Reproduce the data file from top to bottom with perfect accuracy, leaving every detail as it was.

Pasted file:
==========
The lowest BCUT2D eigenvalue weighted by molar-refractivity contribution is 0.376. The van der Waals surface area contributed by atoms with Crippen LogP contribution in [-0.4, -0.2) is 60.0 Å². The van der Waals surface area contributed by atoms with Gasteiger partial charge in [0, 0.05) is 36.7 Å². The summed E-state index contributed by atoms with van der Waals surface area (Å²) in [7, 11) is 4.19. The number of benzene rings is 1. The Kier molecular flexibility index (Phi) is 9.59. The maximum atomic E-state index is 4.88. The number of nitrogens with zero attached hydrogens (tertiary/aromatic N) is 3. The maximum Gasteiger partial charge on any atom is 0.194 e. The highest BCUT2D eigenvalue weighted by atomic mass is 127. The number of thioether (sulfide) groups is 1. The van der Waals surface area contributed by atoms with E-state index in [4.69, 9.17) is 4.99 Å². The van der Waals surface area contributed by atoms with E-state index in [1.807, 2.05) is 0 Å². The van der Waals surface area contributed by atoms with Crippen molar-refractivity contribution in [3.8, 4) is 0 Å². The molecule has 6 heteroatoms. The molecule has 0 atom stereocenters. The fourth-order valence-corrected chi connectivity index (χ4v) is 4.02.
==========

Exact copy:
The lowest BCUT2D eigenvalue weighted by molar-refractivity contribution is 0.376. The van der Waals surface area contributed by atoms with Crippen LogP contribution in [-0.4, -0.2) is 60.0 Å². The van der Waals surface area contributed by atoms with Gasteiger partial charge in [0, 0.05) is 36.7 Å². The summed E-state index contributed by atoms with van der Waals surface area (Å²) in [7, 11) is 4.19. The number of benzene rings is 1. The Kier molecular flexibility index (Phi) is 9.59. The maximum atomic E-state index is 4.88. The number of nitrogens with zero attached hydrogens (tertiary/aromatic N) is 3. The maximum Gasteiger partial charge on any atom is 0.194 e. The highest BCUT2D eigenvalue weighted by atomic mass is 127. The number of thioether (sulfide) groups is 1. The van der Waals surface area contributed by atoms with E-state index in [4.69, 9.17) is 4.99 Å². The van der Waals surface area contributed by atoms with E-state index in [1.807, 2.05) is 0 Å². The van der Waals surface area contributed by atoms with Crippen molar-refractivity contribution in [3.8, 4) is 0 Å². The molecule has 6 heteroatoms. The molecule has 0 atom stereocenters. The fourth-order valence-corrected chi connectivity index (χ4v) is 4.02.